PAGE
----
I’m of the opinion that the term is best used to describe authentic content that reveals something interesting and truthful about the company, such as the origins of its products or a look inside the company culture.

I don’t really think storytelling should include a contrived brand marketing campaign cooked up by an FMCG’s ad agency.

Alas I’m not in charge of the marketing dictionary (yet), so I’ll just have to live with people labelling almost any form of content marketing as storytelling.

But what I can do is highlight a few brands that I feel excel at storytelling, i.e. those companies that actually stand for something and are able to promote that ethos through their products and their marketing.

I shall begin with a brand I only became aware of quite recently after seeing co-founder Soraya Darabi speak about ecommerce trends at Le Web.

Described as a “lifestyle destination for conscious customers”, Zady sells eco-friendly fashion and homeware products that are designed to last.

It promises that its supply chain is limited to companies that have a low carbon footprint and that treat their workers fairly.

Darabi believes that the future of ecommerce lies in storytelling and as such Zady has a strong focus on content marketing.

Here’s a look at its storytelling strategy…

Ecommerce site

Zady.com is built using a custom backend to enable the ecommerce team to infuse stories of its suppliers into the site.

The homepage features a short video that shows where the wool comes from that goes into its sweaters.

The message is simple (‘Process Matters. Quality Matters. Honesty Matters.’) but powerful, and it feels sincere.

There are also links to its articles, labelled ‘features’, and essays as well as links to its products.

The product pages themselves continue the narrative, with plenty of detail about where and how the items are made.

All the products receive this treatment, from the clothing to the stationery to the dog’s leads.

Take this jacket, for example. The product description begins: “Made from up-cycled nylon fishing nets…”

It goes on to list the benefits of the jacket before detailing which environmental standards the supplier adheres to.

Further down the page we’re introduced to the supplier, EcoAlf founder Javiar Goyeneche, and given details of his company’s sustainable ethos.

The brand story even reveals the etymology of the company name – it’s a combination of ‘eco’ and the first three letters of his son Alfredo’s name.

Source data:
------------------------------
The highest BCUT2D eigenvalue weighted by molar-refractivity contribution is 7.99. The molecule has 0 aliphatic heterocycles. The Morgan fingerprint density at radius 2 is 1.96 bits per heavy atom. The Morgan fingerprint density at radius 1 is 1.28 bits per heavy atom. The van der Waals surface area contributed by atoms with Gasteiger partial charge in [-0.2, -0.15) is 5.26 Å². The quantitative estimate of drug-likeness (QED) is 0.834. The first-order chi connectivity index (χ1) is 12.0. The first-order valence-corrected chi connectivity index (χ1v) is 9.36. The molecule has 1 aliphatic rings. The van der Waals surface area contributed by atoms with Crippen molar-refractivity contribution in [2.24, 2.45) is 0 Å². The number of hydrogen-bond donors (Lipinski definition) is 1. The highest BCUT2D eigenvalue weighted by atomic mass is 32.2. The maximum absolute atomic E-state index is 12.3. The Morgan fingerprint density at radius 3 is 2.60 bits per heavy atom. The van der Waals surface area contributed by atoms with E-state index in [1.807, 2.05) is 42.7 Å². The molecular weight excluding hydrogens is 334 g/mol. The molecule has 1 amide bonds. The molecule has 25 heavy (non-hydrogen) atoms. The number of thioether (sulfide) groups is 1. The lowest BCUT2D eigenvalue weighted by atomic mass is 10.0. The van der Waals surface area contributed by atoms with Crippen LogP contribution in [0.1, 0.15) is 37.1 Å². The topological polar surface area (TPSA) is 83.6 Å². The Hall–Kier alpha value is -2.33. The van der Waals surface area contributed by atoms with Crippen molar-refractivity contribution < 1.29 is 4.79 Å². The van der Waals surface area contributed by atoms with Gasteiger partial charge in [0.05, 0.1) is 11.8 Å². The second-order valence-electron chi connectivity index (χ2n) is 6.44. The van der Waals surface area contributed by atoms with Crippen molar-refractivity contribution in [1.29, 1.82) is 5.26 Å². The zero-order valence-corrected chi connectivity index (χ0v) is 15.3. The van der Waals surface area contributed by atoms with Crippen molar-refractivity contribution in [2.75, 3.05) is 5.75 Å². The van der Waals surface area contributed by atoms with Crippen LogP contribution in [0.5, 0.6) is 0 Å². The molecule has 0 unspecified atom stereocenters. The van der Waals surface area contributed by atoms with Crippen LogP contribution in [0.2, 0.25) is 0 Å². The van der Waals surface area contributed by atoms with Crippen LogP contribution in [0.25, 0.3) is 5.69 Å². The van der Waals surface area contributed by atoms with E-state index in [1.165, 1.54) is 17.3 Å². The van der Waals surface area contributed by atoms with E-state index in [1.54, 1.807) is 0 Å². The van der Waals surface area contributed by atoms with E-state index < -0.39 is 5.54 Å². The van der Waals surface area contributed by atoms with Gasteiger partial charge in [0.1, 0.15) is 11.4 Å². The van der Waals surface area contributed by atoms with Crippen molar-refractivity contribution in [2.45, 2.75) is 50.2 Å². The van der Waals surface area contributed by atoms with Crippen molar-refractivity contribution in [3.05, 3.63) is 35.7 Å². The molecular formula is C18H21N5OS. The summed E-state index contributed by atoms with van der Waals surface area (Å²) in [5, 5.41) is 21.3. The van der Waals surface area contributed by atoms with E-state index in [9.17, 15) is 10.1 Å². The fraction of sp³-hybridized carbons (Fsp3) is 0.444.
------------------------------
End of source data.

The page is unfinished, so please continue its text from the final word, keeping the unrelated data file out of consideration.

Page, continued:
It’s small titbits like this that fill out a narrative and help people to identify with the brand.

It also explains how you can charge almost $200 for a beanie.


Zady has an excellent blog that feeds into the narrative about sustainability and the importance of caring for our planet.

But as this is a fashion and homeware site there’s also a lot of lifestyle content, mainly relating to travel, interior design and food.

The posts aren’t dated so it’s impossible to tell how frequently the blog is updated, but the content is always of a high quality and relevant to the brand’s image.

There are frequent interviews with clothes makers and designers, essays on sustainable living, inspiration for healthy eating, and profiles of attractive travel destinations.

Hardly any of the posts try to sell something, it’s all about associating the Zady brand with a sustainable yet glamorous lifestyle that its customers might aspire to.

And it’s also about getting people to keep coming back to the site so they’re more likely to eventually make a purchase.


Zady’s social channels all contribute to the overall narrative of sustainability. Much of the content is product focused, but it also frequently shines a light on the suppliers.

For example, on Instagram we get this shot of the land that is home to the sheep that produce the wool for Zady’s sweaters.

The same is true of Twitter and Facebook, which are predominately product-focused but also include links to interviews, lifestyle articles and other relevant content.

If I was being critical I would say that perhaps it veers too much to the overt sales messages and could focus more on the stories behind the products, particularly on Facebook.

Also, the Twitter feed is a bit uninspiring as it lacks personality.

Links and retweets are often posted without additional commentary and many of the articles would benefit from having an image included.


A final nod goes to some of Zady’s on-going campaigns.

The ‘Sourced In’ Movement promotes Zady’s sustainable supply chain and tries to encourage other brands to follow suit.

It has it’s own hashtag, #KnowYourSource, and the company has even gone so far as to create a petition to get the US government to require apparel brands to label their items with a ‘sourced in’ tag that discloses the origins of the entire product supply chain.

It’s a worthy cause and certainly one that fits with Zady’s brand image, though I’m not entirely confident of its chances of success in the short-term.

Another movement that Zady frequently references on its blog is the ‘Slow Travel Manifesto’, which advocates slowing down the pace of our leisure time.

Instead of rushing around trying to cram in as many experiences as possible, people should take the time to explore new destinations and cultures to get more value from each experience.

This fits with the idea of becoming more aware of the world we live in, as slow travel is about getting to know communities and ‘reigniting our consciousness’.

However all the posts I read on slow travel did avoid the tricky question of what flying around the world does for your carbon footprint.

For more on this topic read our posts on brands excelling at storytelling and content marketing & the difficulties of storytelling.